This allowed the project team to take the next steps in evaluating the performance of selected charcoal and clearly identify the charcoaling conditions that will allow the reliable production of highly effective water treatment materials in a BoP community setting. Seven months were spent on planning experiments, acquiring materials and reagents, and designing and constructing a BoP community-style test kiln for charcoal production in order to carry out the research and development component of the project.
The next phase involved monitoring and training activities to disseminate project findings. It also publicized the production of enhanced indigenous charcoal materials as well as the implementation of traditionally designed, robust and inexpensive household filter systems specifically targeting harmful agrichemicals.
Risks, Problems, and Barriers
Josh Kearns, principal investigator of Aqueous Solutions, observed that one of the barriers to innovation at the BoP is a “disconnect” between the kinds of technologies that can really service the BoP and the research done by advanced institutions in the developed world. Aqueous Solutions’ approach of actively connecting with local areas and communities seeks to fill the gaps in scientific research and practical engineering, with the guiding philosophy that BoP ownership
and operation are key to the sustainability of an innovation. The project team saw that there are many existing indigenous solutions that meet the needs of the BoP. However, in order to make these solutions replicable, sophisticated analytical methods, laboratory instrumentations and highlevel scientific expertise are still required. For example, the characterization of indigenous charcoal and the assessment of the influence of different charcoal production conditions on the charcoal’s capacity to remove water contaminants require high-tech equipment and knowledge.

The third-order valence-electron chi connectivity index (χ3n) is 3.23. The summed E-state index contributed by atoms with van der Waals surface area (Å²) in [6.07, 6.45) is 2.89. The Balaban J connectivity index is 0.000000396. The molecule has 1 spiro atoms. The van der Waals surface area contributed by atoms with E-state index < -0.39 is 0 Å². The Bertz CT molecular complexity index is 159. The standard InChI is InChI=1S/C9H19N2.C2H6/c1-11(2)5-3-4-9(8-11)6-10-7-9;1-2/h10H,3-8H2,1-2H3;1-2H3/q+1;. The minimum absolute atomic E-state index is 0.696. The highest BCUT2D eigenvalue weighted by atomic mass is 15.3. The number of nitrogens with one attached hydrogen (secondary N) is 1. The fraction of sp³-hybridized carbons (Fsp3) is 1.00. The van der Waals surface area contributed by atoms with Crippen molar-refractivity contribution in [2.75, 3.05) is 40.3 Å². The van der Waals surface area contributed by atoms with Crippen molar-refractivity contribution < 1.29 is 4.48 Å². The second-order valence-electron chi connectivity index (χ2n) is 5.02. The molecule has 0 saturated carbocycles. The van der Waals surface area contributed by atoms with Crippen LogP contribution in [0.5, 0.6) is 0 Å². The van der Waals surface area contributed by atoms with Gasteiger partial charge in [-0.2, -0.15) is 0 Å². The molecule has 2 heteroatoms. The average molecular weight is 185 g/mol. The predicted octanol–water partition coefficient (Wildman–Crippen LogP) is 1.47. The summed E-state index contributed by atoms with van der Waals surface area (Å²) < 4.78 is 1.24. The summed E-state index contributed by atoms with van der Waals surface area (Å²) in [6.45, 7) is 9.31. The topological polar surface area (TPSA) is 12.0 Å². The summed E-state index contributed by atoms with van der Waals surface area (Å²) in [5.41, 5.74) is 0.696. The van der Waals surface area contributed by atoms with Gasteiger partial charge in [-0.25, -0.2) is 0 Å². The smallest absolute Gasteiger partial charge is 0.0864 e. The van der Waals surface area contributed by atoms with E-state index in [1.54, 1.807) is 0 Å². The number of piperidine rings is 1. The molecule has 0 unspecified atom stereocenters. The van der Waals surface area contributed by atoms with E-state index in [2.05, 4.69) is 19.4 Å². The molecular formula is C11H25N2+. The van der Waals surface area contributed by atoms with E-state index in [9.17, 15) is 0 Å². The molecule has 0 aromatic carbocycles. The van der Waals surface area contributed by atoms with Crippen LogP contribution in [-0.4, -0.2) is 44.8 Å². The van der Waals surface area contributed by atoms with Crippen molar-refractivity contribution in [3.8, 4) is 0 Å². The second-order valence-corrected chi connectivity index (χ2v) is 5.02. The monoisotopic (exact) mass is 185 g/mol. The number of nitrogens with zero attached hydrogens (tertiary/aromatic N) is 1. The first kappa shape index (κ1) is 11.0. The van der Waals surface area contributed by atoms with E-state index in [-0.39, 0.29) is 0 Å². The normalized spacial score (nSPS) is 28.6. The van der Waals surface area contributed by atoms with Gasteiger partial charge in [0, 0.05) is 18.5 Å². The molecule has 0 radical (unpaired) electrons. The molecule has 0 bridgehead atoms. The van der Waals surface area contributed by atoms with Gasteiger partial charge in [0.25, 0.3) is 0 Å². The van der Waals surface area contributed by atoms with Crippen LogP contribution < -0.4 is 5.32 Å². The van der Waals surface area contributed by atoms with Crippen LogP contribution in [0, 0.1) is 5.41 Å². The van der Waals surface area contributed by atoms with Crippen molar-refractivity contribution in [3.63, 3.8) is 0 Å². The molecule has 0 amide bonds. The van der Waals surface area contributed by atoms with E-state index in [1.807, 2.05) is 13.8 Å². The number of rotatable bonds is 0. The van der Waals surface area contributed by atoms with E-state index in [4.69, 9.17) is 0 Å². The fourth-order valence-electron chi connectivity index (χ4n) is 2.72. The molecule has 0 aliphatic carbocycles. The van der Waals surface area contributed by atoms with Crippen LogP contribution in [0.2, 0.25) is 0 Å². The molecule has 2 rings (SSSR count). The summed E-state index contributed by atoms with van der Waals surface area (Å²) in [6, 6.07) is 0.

Benefits, Outcomes and Reach
One important result of this research project is the monitoring study on charcoal manufacturing. There are no existing published studies and in-depth analyses of thermal regimes during indigenous charcoal manufacturing. The monitoring study alone represents a significant contribution to the scientific literature related to biomass pyrolysis. The monitoring study revealed a novel charcoal kiln operator technique already in use locally in Thailand, where a small electric fan is employed to increase airflow to the kiln for specific short periods during kiln firing. The net effect of such enhanced aeration is a rapid and dramatic increase in temperatures within the kiln over short periods of time.
It is hoped that future developments in the project will further the potential of indigenous charcoal materials as low-cost analogs that can be used and produced by poor communities for their water treatment systems.The community, in the process, gained more knowledge on the importance of having clean water and the use of water purifying facilities. This will enable them to engage more actively in future campaigns, and in other projects related to water resource management.
The realization of the value of collaborating with local institutions is a key lesson derived from this project. Working with the Pun Pun Sustainability Learning Center and the Wood Energy Research Centre, among others, significantly provided opportunities for direct observation of traditional charcoal making techniques, and for in-depth exploration of various local operator techniques and their influence on the charcoal products through operator surveys and anecdotal evidence. This collaboration also allowed the project team to establish important connections with local charcoalers who are expected to best facilitate the dissemination of the research findings and the adoption of the process once ready
The project is still in its preliminary stages. The ongoing testing and monitoring of indigenous charcoal production methods and kiln operations are expected to yield more significant results. Once the viability of these techniques is established, it is expected that millions around the world, especially those at the BoP, would be able to harness this technology.